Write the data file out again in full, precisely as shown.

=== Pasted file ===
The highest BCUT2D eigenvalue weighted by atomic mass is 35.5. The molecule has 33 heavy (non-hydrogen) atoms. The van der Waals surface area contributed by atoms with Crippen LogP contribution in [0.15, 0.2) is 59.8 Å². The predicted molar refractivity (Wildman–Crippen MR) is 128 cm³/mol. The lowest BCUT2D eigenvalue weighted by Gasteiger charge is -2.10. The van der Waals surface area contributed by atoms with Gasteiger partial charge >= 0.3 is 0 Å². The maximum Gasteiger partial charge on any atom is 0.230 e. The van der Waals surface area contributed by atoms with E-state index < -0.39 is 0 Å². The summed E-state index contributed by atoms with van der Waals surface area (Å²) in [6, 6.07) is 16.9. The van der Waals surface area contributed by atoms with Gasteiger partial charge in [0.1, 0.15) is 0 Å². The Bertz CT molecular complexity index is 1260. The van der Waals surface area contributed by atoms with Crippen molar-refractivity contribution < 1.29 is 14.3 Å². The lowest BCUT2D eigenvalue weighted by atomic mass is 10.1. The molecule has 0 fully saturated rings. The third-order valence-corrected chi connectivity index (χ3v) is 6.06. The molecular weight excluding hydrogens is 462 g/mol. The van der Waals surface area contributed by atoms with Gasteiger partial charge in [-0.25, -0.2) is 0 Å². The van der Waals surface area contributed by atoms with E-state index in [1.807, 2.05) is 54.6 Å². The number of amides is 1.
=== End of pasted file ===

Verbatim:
The highest BCUT2D eigenvalue weighted by atomic mass is 35.5. The molecule has 33 heavy (non-hydrogen) atoms. The van der Waals surface area contributed by atoms with Crippen LogP contribution in [0.15, 0.2) is 59.8 Å². The predicted molar refractivity (Wildman–Crippen MR) is 128 cm³/mol. The lowest BCUT2D eigenvalue weighted by Gasteiger charge is -2.10. The van der Waals surface area contributed by atoms with Gasteiger partial charge >= 0.3 is 0 Å². The maximum Gasteiger partial charge on any atom is 0.230 e. The van der Waals surface area contributed by atoms with E-state index < -0.39 is 0 Å². The summed E-state index contributed by atoms with van der Waals surface area (Å²) in [6, 6.07) is 16.9. The van der Waals surface area contributed by atoms with Gasteiger partial charge in [0.1, 0.15) is 0 Å². The Bertz CT molecular complexity index is 1260. The van der Waals surface area contributed by atoms with Crippen molar-refractivity contribution < 1.29 is 14.3 Å². The lowest BCUT2D eigenvalue weighted by atomic mass is 10.1. The molecule has 0 fully saturated rings. The third-order valence-corrected chi connectivity index (χ3v) is 6.06. The molecular weight excluding hydrogens is 462 g/mol. The van der Waals surface area contributed by atoms with Gasteiger partial charge in [-0.25, -0.2) is 0 Å². The van der Waals surface area contributed by atoms with E-state index in [1.807, 2.05) is 54.6 Å². The number of amides is 1.